Somewhere around 1915, as he finalized his Theory of Special Relativity, Albert Einstein established the idea of “spacetime.” He melded what we perceive as the three-dimensional world and the one dimension of time into a single construct. Aside from solving some pretty complex head-scratchers and spawning many more of its own, this concept helped explain how and why two people’s perception of the same event vary if they are traveling at different speeds and trajectories.

As Glenn and I travel through our own slice of spacetime, we notice some psychological parallels to this concept.

How we interact with our world has changed in notable ways relative to our prior, more rooted existence. Most notable is how we perceive time and and how we spend it.

On the road, we stay no more than a week in a given place. Whether a specific destination in its own right like Zion National Park or simply a way station en route to one like our stay on BLM land near Jacob’s Chair, we know that we are likely there for the last time in our lives. That knowledge creates a sense of urgency to get out and explore the space.

Glenn and I do love our quiet time. Contrary to whatever our current path suggests, we are homebodies through and through. In the absence of other factors, we would be perfectly content puttering around camp or cocooning inside Libbie indefinitely. Yet the knowledge that, if we want to discover the place we’re in at all, we must do it now is a powerful motivator.

This idea is the driving force that shifts us out of our hermit’s inertia and into the frenzied momentum of explorers.

I realized this singular sense of urgency – a kind of existential FOMO – was lacking in our lives previously. Kids feel this instinctively, but we outgrow it.

Time seems to speed up as we take the space around us for granted.

Like most people living in one place, our perception of the passage of time was muted by the effects of routine. Our ability to attend to life’s details is not infinite, after all.

We become absorbed in the varied, relative “urgencies” of day-to-day existence. Those groceries won’t shop for themselves, that work project is due tomorrow, the lawn is overdue for mowing, that leaky faucet still needs fixing, the kids need help with their homework, there’s a new bingeworthy show that we have to see, and (ugh) the cat just barfed on the rug … again.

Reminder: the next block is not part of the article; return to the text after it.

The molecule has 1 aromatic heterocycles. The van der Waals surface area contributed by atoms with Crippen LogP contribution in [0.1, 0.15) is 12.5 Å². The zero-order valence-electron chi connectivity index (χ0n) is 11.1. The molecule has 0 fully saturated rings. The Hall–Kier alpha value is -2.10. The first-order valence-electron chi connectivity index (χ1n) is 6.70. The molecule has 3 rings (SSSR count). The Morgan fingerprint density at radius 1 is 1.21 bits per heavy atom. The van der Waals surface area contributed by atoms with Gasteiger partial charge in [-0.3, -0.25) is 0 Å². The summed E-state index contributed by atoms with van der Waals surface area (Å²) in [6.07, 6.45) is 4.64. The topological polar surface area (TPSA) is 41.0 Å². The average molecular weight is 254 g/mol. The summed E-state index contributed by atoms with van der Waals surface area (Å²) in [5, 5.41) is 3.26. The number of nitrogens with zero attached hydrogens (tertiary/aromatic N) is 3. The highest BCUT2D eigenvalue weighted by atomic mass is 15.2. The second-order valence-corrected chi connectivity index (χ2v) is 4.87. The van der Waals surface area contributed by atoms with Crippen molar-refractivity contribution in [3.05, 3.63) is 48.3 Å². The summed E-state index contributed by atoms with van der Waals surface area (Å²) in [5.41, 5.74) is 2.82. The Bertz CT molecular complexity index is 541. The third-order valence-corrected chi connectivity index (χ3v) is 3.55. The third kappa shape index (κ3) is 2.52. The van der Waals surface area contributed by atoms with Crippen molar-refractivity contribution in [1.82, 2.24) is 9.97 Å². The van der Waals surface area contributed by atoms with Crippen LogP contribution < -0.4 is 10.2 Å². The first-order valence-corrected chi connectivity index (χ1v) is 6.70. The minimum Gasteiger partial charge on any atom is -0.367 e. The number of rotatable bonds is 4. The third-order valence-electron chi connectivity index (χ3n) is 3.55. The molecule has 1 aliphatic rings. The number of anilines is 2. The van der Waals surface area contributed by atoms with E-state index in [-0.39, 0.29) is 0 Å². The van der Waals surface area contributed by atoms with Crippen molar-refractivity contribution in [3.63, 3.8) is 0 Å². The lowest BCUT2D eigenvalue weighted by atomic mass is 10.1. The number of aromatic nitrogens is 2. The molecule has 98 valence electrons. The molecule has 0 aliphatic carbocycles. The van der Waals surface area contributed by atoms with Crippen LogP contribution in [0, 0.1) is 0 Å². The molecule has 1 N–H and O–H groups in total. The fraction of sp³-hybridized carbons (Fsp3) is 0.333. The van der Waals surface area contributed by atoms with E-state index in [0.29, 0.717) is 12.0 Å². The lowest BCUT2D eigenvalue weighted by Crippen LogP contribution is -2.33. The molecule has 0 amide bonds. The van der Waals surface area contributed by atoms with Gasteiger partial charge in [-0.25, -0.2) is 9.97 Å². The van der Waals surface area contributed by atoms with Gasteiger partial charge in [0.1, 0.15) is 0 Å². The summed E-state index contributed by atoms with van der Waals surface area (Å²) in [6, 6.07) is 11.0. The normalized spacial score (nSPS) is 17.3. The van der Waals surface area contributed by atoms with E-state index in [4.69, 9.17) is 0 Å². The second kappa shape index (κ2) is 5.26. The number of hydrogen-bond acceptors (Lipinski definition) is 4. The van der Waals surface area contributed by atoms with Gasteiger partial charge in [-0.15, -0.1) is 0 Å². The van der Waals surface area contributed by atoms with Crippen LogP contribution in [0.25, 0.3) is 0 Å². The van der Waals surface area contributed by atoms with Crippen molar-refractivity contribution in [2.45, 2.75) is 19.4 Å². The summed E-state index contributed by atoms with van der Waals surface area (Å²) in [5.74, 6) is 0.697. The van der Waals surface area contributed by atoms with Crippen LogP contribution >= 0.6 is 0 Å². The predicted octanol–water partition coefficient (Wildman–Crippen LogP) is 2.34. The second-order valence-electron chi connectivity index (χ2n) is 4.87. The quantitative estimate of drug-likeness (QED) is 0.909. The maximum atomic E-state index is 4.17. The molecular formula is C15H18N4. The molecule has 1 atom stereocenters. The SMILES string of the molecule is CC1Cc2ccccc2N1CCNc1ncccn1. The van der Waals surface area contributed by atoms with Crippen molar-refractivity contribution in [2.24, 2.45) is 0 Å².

On and on the list goes.

Meanwhile, our plans to go on that special hike, to learn guitar, to try woodworking, to write that book, to keep bees, to meet a new face, and so on will just have to wait. After all, we’re just barely able to keep up with the daily routine of our lives. Once the kids are older, or when things settle down at work, or once there’s a little more money in the bank, we’ll definitely get to those things we’ve been putting off.

When you’re stuck in one place, its related overhead can overshadow the inexorable truth that the time allotted on your existential clock is tick-tocking away.

Like the inverse to Vonnegut’s bewildered Billy Pilgrim who discovers he has come unstuck in time, we find we have come unstuck in space – freed from the drag and friction of its related mundanities.

Instead, we glide unimpeded along our unknown trajectory through spacetime knowing we will never ever be in this exact space and time again.

The effect is quite jarring.

Our desire for the known quantity and comfort of routine is challenged every day. On the road, we check to remind ourselves how many days we have left in our current location. We make decisions, tradeoffs about what we can and can’t do in the time allotted. We learn that we can move too fast, that our psyches need roughly one day of rest for every day of adventure lest we begin to feel frayed around the edges.

We read more.

We watch less television – even though, in the remote locations we find ourselves, it’s weird to have such easy access to programs we love.

We cook more.

We eat less.

We use far, far less water even as we bathe just as often as before – actually more, thanks to the proximity of so much clinging dirt and dust.

We plan calls with loved ones to keep in touch, when before those things happened with less thought and, if we’re honest, less frequency.

We wonder more.

We reflect more, spending time to observe and to record in this public medium how we’re feeling during this grand moveable life experiment we’ve constructed.

All this prompts a question: When we do settle into our Haven (wherever that happens to be) will we also settle into new versions of our old routines?

Our hypothesis: We think not – at least in terms of being unconscious of the time and the opportunity we let pass us by.

If nothing else, our experiment continues to prove that our choice to live a life by design is right for us. We choose how we interact with both space and time, if only be to more aware of their connection to each other and to ourselves.

Tell us what you think

This site uses Akismet to reduce spam. Learn how your comment data is processed.